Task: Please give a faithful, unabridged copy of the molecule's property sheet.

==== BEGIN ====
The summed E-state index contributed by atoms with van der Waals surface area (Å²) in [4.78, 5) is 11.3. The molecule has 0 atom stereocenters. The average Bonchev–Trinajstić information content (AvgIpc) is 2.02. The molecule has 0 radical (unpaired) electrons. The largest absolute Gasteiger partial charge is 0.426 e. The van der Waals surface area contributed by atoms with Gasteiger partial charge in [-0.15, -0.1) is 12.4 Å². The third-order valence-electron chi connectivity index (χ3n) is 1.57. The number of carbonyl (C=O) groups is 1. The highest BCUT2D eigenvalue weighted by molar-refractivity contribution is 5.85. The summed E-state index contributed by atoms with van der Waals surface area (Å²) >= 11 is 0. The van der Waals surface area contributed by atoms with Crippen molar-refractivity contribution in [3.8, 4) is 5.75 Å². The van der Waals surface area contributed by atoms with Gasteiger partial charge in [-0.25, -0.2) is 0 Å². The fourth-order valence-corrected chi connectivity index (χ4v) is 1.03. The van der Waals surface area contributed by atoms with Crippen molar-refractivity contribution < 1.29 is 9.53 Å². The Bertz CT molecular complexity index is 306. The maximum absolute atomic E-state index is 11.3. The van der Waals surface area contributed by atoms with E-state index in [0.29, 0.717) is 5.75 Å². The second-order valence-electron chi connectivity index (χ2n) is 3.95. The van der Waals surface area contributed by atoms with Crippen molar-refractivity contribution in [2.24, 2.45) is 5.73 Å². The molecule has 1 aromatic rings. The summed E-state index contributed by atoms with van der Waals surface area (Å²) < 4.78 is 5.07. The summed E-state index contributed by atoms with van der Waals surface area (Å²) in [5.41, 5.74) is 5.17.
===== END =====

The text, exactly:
The summed E-state index contributed by atoms with van der Waals surface area (Å²) in [4.78, 5) is 11.3. The molecule has 0 atom stereocenters. The average Bonchev–Trinajstić information content (AvgIpc) is 2.02. The molecule has 0 radical (unpaired) electrons. The largest absolute Gasteiger partial charge is 0.426 e. The van der Waals surface area contributed by atoms with Gasteiger partial charge in [-0.15, -0.1) is 12.4 Å². The third-order valence-electron chi connectivity index (χ3n) is 1.57. The number of carbonyl (C=O) groups is 1. The highest BCUT2D eigenvalue weighted by molar-refractivity contribution is 5.85. The summed E-state index contributed by atoms with van der Waals surface area (Å²) >= 11 is 0. The van der Waals surface area contributed by atoms with Crippen molar-refractivity contribution in [3.8, 4) is 5.75 Å². The van der Waals surface area contributed by atoms with Gasteiger partial charge in [-0.25, -0.2) is 0 Å². The fourth-order valence-corrected chi connectivity index (χ4v) is 1.03. The van der Waals surface area contributed by atoms with Crippen molar-refractivity contribution < 1.29 is 9.53 Å². The Bertz CT molecular complexity index is 306. The maximum absolute atomic E-state index is 11.3. The van der Waals surface area contributed by atoms with E-state index in [0.29, 0.717) is 5.75 Å². The second-order valence-electron chi connectivity index (χ2n) is 3.95. The van der Waals surface area contributed by atoms with Crippen molar-refractivity contribution in [2.24, 2.45) is 5.73 Å². The molecule has 1 aromatic rings. The summed E-state index contributed by atoms with van der Waals surface area (Å²) < 4.78 is 5.07. The summed E-state index contributed by atoms with van der Waals surface area (Å²) in [5.41, 5.74) is 5.17.